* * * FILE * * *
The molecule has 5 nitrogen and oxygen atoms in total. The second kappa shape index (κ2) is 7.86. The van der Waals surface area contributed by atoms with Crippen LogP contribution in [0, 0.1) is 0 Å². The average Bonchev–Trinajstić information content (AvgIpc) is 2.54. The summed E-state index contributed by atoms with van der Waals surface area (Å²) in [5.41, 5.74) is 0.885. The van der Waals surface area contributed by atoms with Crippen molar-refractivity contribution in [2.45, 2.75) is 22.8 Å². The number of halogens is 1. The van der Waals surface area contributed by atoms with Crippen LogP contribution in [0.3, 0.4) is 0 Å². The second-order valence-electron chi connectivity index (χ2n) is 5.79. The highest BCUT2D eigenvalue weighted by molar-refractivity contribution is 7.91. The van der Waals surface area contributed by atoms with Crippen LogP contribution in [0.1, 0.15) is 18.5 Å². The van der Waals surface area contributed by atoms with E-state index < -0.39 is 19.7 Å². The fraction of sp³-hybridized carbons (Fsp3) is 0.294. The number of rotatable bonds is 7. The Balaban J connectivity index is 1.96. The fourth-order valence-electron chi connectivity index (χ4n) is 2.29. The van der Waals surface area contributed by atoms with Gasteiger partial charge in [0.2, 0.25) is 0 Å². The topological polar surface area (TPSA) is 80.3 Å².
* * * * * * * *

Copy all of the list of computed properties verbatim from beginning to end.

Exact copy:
The molecule has 5 nitrogen and oxygen atoms in total. The second kappa shape index (κ2) is 7.86. The van der Waals surface area contributed by atoms with Crippen LogP contribution in [0, 0.1) is 0 Å². The average Bonchev–Trinajstić information content (AvgIpc) is 2.54. The summed E-state index contributed by atoms with van der Waals surface area (Å²) in [5.41, 5.74) is 0.885. The van der Waals surface area contributed by atoms with Crippen molar-refractivity contribution in [2.45, 2.75) is 22.8 Å². The number of halogens is 1. The van der Waals surface area contributed by atoms with Crippen LogP contribution in [0.3, 0.4) is 0 Å². The second-order valence-electron chi connectivity index (χ2n) is 5.79. The highest BCUT2D eigenvalue weighted by molar-refractivity contribution is 7.91. The van der Waals surface area contributed by atoms with Crippen LogP contribution in [0.1, 0.15) is 18.5 Å². The van der Waals surface area contributed by atoms with E-state index < -0.39 is 19.7 Å². The fraction of sp³-hybridized carbons (Fsp3) is 0.294. The number of rotatable bonds is 7. The Balaban J connectivity index is 1.96. The fourth-order valence-electron chi connectivity index (χ4n) is 2.29. The van der Waals surface area contributed by atoms with Gasteiger partial charge in [0.2, 0.25) is 0 Å². The topological polar surface area (TPSA) is 80.3 Å².